CPAC: Is Joe the Plumber the new leader of the GOP?

The Conservative Political Action Conference kicked off yesterday in Washington, DC. Joe the Plumber was apparently mobbed by fans. MSNBC featured Plumber's appearance yesterday on at least three programs.

Is the party of Reagan now the party of Plumber?

The Conservative Political Action Conference (CPAC) kicked off yesterday in Washington, DC and although MSNBC's Chris Matthews compared it to a Star Trek convention, it really serves this year as more of a soul searching event for Republicans after two back to back shellackings in 2006 and 2008.

GOP stars Sarah Palin and Bobby Jindal are both absent from the conference. Palin in Alaska. Jindal at Disney World (perhaps hiding celebrating his well-discussed speech on Tuesday night).


Everyone's favorite plumber was there though.

Maybe not everyone's favorite. But make no mistake, those on the left love Joe the Plumber. In fact, Plumber (we've given up on calling him Wurzelbacher) may have more fans on the left than on the right.

He's got his conservative groupies too. Notes Politico's Andy Barr, Plumber received "rock star treatement" yesterday and apparently was mobbed by devotees.


But it was MSNBC (or "MSBS" as Mike Huckabee called the network yesterday) that's giving him the most attention.

Plumber's appearance was discussed and/or lampooned on the shows of Keith Olbermann, David Shuster and Rachel Maddow Thursday. They're eating it up.

Perhaps the strategy is that if Plumber can somehow be painted as the face of the floundering party, the floundering party will continue to flounder. Only more.

Plumber love

Shuster had conservative talk show host Armstrong Williams on his program yesterday and went straight to the point.

"Why should anybody take CPAC seriously when it ... invites Joe the Plumber to be one of the featured speakers? Good grief!" Shuster exclaimed.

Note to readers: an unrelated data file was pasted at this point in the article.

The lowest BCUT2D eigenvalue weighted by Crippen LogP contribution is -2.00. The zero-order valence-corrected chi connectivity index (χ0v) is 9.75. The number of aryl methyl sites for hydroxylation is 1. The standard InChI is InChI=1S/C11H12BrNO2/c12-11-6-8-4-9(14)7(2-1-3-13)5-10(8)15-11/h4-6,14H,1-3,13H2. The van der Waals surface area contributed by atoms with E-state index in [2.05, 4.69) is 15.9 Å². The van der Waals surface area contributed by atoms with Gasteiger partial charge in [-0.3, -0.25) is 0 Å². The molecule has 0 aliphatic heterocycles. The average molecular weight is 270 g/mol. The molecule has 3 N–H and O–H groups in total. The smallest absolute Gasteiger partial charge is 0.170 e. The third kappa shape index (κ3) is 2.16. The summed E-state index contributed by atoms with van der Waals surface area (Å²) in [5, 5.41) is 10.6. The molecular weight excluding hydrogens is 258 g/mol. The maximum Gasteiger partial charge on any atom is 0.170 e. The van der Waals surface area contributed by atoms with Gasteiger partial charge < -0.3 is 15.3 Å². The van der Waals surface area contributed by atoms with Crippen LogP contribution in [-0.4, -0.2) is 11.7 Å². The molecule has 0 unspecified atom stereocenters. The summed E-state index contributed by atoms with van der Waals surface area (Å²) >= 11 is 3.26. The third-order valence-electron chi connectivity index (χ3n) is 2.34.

Offering up a noodle-limp defense, Armstrong said, "You know, he represents a certain constituency out there..."

Shuster couldn't resist cutting him off.

"Right. He represents those who don't have a proper license with tax liens against them," he said. "Does the Republican Party really want Joe the Plumber to be a role model?"

Let the market decide, Williams responded. Conservatives will figure it out for themselves who they want to listen to.

Shuster's already figured it out.

"Armstrong, it's an easy call, though. CPAC. There are a lot of intellectual conservatives, people who we may have a lot of disagreement over policy issues, but people I respect, who are willing to say it's a huge mistake for conservatives to make Joe the Plumber a featured speaker at their conference!" he said.


As much as Shuster gets it, Olbermann enjoys it.

"Did CPAC not pay for oxygen this year?" Olbermann laughed. "What went on there?"

Olbermann took delight in noting Plumber's book signing event yesterday resulted in a grand total of five sales and ended after 55 minutes despite having the venue booked for three hours.

He also seemed to enjoy playing a clip of Plumber announcing he might run for office in six years (video below). This means apparently that a Plumber/Palin 2012 ticket is just a dream.

GOP dissenter

At least one Republican though isn't following talking points and is questioning the direction of the party specifically in regard to Plumber's role.

“If you want to get a sense of how unserious and ungrounded most Americans think the Republican Party is, look no further than how conservatives elevate Joe the Plumber as a spokesman," writes Patrick Ruffini on his blog. "The movement has become so gimmick-driven that Wurzelbacher will be a conservative hero long after people have forgotten what his legitimate policy beef with Obama was.

"A movement self-confident in its place in American society would not have made Joe the Plumber a bigger story than he actually was," Ruffini wrote.

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